By Lucas Grindley
Originally published on Advocate.com September 22 2012 11:09 AM ET
From left: David Stern of the NBA, Roger Goodell of the NFL, Bus Selig of the MLB, Gary Bettman of the NHL, and Don Garber of the MLS
A new campaign is calling on the five commissioners of pro sports leagues to proclaim their support for a gay player coming out. But so far all five are keeping quiet.
The Last Closet launched this week and includes a letter-writing campaign to the heads of the NBA, NFL, NHL, MLS and Major League Baseball. OutSports reports that the founders had been trying to get on-camera statements for a year without success and have turned to the public for added pressure.
The letter to the commissioners asks two questions: "Would you invite the gay players in your league to come out?" and "What support systems would you have in place for them once they do?"
Major League Soccer was the first league to add protections for gay players in 2004, followed by the NHL in 2005, the NFL, NBA and MLB in 2011. And all of the leagues have had to deal with homophobic moments by their players at some point or another.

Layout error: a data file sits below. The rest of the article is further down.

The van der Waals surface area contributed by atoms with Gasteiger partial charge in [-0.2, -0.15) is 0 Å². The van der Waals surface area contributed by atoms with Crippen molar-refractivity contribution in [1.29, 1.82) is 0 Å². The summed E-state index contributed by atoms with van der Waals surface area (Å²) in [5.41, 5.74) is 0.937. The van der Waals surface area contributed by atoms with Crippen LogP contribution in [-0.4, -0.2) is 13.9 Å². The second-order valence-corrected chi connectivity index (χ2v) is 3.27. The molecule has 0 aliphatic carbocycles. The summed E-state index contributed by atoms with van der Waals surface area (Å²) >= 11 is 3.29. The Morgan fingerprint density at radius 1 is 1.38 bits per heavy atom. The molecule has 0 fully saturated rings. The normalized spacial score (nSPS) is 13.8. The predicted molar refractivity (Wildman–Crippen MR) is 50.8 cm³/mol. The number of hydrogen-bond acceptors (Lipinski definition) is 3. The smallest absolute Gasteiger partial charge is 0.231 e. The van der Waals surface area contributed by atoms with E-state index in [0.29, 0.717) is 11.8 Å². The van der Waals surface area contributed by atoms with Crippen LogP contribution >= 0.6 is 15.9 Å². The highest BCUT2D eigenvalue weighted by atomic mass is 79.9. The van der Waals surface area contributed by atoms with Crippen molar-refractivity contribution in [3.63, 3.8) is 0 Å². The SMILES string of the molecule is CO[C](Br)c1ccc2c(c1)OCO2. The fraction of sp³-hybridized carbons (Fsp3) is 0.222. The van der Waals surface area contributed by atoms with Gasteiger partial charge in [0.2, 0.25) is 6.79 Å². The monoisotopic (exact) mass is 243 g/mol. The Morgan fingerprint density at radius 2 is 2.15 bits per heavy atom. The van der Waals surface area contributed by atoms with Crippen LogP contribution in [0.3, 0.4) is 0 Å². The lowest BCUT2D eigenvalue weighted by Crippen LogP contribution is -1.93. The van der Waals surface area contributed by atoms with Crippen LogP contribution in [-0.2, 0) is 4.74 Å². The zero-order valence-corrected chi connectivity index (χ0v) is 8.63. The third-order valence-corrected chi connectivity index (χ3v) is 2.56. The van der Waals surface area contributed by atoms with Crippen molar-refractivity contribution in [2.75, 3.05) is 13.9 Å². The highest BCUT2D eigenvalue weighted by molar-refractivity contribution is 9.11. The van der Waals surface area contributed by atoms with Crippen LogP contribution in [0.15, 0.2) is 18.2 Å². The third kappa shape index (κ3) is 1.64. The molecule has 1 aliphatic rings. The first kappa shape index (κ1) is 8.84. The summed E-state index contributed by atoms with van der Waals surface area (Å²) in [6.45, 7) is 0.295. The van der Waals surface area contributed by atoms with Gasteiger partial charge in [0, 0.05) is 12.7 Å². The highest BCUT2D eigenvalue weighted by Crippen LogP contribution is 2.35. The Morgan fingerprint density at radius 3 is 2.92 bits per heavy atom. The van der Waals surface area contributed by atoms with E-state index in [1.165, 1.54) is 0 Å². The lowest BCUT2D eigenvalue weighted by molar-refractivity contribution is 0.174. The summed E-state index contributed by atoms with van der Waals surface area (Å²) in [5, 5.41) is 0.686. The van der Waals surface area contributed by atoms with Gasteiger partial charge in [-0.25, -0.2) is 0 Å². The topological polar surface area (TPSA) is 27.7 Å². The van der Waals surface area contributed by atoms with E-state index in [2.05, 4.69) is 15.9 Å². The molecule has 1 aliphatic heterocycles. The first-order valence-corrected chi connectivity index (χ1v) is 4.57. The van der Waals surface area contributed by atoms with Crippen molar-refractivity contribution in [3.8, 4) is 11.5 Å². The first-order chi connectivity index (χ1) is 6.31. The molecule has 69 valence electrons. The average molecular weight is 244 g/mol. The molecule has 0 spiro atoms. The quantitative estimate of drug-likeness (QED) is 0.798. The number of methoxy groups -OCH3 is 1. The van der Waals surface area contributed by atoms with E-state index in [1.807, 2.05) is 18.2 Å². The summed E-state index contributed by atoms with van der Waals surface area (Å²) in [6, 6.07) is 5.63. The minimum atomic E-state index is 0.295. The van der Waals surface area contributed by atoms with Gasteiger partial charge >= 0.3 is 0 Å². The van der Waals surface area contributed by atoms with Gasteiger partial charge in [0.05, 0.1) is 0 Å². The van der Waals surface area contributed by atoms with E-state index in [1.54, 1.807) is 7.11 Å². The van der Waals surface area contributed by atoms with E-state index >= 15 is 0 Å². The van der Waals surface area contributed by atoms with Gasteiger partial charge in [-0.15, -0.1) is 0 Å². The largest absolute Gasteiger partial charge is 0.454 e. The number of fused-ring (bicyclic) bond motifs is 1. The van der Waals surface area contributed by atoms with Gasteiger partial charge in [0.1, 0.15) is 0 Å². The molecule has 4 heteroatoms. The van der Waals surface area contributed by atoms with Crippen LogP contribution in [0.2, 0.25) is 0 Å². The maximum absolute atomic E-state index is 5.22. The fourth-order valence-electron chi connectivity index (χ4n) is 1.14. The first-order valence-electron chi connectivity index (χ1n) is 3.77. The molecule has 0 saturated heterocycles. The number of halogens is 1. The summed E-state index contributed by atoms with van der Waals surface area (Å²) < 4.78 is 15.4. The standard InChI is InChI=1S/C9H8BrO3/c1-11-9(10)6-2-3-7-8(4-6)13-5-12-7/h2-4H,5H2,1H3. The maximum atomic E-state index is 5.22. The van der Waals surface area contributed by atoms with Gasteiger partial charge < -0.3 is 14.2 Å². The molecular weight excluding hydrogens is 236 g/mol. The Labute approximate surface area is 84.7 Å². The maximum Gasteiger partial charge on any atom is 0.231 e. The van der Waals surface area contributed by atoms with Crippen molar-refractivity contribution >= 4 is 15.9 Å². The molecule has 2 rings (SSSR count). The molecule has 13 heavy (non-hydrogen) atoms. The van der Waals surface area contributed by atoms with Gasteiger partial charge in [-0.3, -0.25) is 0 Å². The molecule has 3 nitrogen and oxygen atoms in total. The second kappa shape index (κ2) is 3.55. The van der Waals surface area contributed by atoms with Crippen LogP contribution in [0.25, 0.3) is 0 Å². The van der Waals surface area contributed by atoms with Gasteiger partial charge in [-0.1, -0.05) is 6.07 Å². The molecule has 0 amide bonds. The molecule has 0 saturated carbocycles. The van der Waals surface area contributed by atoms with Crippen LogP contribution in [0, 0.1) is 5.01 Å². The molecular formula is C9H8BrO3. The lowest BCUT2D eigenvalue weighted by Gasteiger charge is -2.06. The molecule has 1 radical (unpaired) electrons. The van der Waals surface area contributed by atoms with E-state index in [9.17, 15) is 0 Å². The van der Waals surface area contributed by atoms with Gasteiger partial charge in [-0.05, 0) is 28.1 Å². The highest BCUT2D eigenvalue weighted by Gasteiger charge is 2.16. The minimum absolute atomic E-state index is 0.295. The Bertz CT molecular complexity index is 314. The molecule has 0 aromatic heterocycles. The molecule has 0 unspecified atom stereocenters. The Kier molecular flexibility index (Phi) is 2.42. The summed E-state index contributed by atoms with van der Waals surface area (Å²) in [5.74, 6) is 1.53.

The most recent example came from the MLB, where Toronto Blue Jays player Yunel Escobar was suspended for three games after wearing "Tu Ere Maricon" — a gay slur in Spanish — written across the black smudges under his eyes.
The suspension is over, but Escobar didn't return to the team's starting lineup on Friday, the Associated Press reports. Manager John Farrell said he had met with Escobar and "it became increasingly clear" that his shortstop would need more time out "to get things in line."